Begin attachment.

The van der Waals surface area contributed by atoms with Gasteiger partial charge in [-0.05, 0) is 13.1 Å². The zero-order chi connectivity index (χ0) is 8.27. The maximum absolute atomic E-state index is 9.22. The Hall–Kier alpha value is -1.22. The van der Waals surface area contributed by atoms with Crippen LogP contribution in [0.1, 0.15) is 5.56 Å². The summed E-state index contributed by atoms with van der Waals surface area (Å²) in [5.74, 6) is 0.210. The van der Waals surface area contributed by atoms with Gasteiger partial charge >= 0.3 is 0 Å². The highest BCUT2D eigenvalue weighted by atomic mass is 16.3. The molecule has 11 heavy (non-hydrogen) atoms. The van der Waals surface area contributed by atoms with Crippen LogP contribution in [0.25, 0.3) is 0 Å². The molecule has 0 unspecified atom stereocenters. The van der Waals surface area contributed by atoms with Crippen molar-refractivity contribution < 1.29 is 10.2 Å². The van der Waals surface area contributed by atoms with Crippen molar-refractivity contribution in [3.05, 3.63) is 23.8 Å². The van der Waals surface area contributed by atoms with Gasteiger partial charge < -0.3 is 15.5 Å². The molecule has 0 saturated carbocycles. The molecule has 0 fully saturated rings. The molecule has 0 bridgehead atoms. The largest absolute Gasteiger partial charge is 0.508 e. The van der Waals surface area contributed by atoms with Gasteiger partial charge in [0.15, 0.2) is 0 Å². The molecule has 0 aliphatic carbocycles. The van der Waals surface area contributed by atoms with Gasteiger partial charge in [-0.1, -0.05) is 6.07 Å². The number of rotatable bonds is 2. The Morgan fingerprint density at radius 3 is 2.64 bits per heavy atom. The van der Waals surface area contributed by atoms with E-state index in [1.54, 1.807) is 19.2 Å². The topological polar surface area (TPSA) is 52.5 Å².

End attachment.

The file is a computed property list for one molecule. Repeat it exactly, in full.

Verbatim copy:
The van der Waals surface area contributed by atoms with Gasteiger partial charge in [-0.05, 0) is 13.1 Å². The zero-order chi connectivity index (χ0) is 8.27. The maximum absolute atomic E-state index is 9.22. The Hall–Kier alpha value is -1.22. The van der Waals surface area contributed by atoms with Crippen LogP contribution in [0.1, 0.15) is 5.56 Å². The summed E-state index contributed by atoms with van der Waals surface area (Å²) in [5.74, 6) is 0.210. The van der Waals surface area contributed by atoms with Gasteiger partial charge >= 0.3 is 0 Å². The highest BCUT2D eigenvalue weighted by atomic mass is 16.3. The molecule has 11 heavy (non-hydrogen) atoms. The van der Waals surface area contributed by atoms with Crippen LogP contribution in [0.25, 0.3) is 0 Å². The molecule has 0 unspecified atom stereocenters. The van der Waals surface area contributed by atoms with Crippen molar-refractivity contribution < 1.29 is 10.2 Å². The van der Waals surface area contributed by atoms with Crippen molar-refractivity contribution in [3.05, 3.63) is 23.8 Å². The van der Waals surface area contributed by atoms with Gasteiger partial charge < -0.3 is 15.5 Å². The molecule has 0 saturated carbocycles. The molecule has 0 fully saturated rings. The molecule has 0 bridgehead atoms. The largest absolute Gasteiger partial charge is 0.508 e. The van der Waals surface area contributed by atoms with Gasteiger partial charge in [0.15, 0.2) is 0 Å². The molecule has 0 aliphatic carbocycles. The van der Waals surface area contributed by atoms with Gasteiger partial charge in [-0.1, -0.05) is 6.07 Å². The number of rotatable bonds is 2. The Morgan fingerprint density at radius 3 is 2.64 bits per heavy atom. The van der Waals surface area contributed by atoms with E-state index in [1.54, 1.807) is 19.2 Å². The topological polar surface area (TPSA) is 52.5 Å².